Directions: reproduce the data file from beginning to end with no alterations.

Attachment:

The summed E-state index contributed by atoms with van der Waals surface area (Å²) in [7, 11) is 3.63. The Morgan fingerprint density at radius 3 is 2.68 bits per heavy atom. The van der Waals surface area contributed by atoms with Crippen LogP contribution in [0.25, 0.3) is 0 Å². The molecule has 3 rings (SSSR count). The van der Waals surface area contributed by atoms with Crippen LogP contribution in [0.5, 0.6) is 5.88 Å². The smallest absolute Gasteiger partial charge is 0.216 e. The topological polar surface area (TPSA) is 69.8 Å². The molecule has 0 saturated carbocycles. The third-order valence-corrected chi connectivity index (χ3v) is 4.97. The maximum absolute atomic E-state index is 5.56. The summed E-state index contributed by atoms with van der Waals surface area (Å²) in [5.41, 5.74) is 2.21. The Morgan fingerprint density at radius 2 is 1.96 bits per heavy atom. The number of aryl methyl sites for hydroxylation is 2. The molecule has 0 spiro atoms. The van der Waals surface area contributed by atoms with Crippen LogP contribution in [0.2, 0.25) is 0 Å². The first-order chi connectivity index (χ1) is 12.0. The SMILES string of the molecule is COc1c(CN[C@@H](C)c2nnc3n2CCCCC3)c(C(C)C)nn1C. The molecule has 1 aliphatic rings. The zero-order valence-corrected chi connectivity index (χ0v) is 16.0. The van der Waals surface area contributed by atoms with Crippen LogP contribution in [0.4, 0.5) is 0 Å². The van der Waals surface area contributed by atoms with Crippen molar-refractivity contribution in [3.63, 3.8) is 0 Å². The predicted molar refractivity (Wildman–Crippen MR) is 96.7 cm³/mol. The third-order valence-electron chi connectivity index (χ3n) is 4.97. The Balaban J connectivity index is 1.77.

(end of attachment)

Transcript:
The summed E-state index contributed by atoms with van der Waals surface area (Å²) in [7, 11) is 3.63. The Morgan fingerprint density at radius 3 is 2.68 bits per heavy atom. The van der Waals surface area contributed by atoms with Crippen LogP contribution in [0.25, 0.3) is 0 Å². The molecule has 3 rings (SSSR count). The van der Waals surface area contributed by atoms with Crippen LogP contribution in [0.5, 0.6) is 5.88 Å². The smallest absolute Gasteiger partial charge is 0.216 e. The topological polar surface area (TPSA) is 69.8 Å². The molecule has 0 saturated carbocycles. The third-order valence-corrected chi connectivity index (χ3v) is 4.97. The maximum absolute atomic E-state index is 5.56. The summed E-state index contributed by atoms with van der Waals surface area (Å²) in [5.41, 5.74) is 2.21. The Morgan fingerprint density at radius 2 is 1.96 bits per heavy atom. The number of aryl methyl sites for hydroxylation is 2. The molecule has 0 spiro atoms. The van der Waals surface area contributed by atoms with Crippen LogP contribution in [0.2, 0.25) is 0 Å². The first-order chi connectivity index (χ1) is 12.0. The SMILES string of the molecule is COc1c(CN[C@@H](C)c2nnc3n2CCCCC3)c(C(C)C)nn1C. The molecule has 1 aliphatic rings. The zero-order valence-corrected chi connectivity index (χ0v) is 16.0. The van der Waals surface area contributed by atoms with Crippen LogP contribution in [0.4, 0.5) is 0 Å². The van der Waals surface area contributed by atoms with Crippen molar-refractivity contribution in [3.63, 3.8) is 0 Å². The predicted molar refractivity (Wildman–Crippen MR) is 96.7 cm³/mol. The third-order valence-electron chi connectivity index (χ3n) is 4.97. The Balaban J connectivity index is 1.77.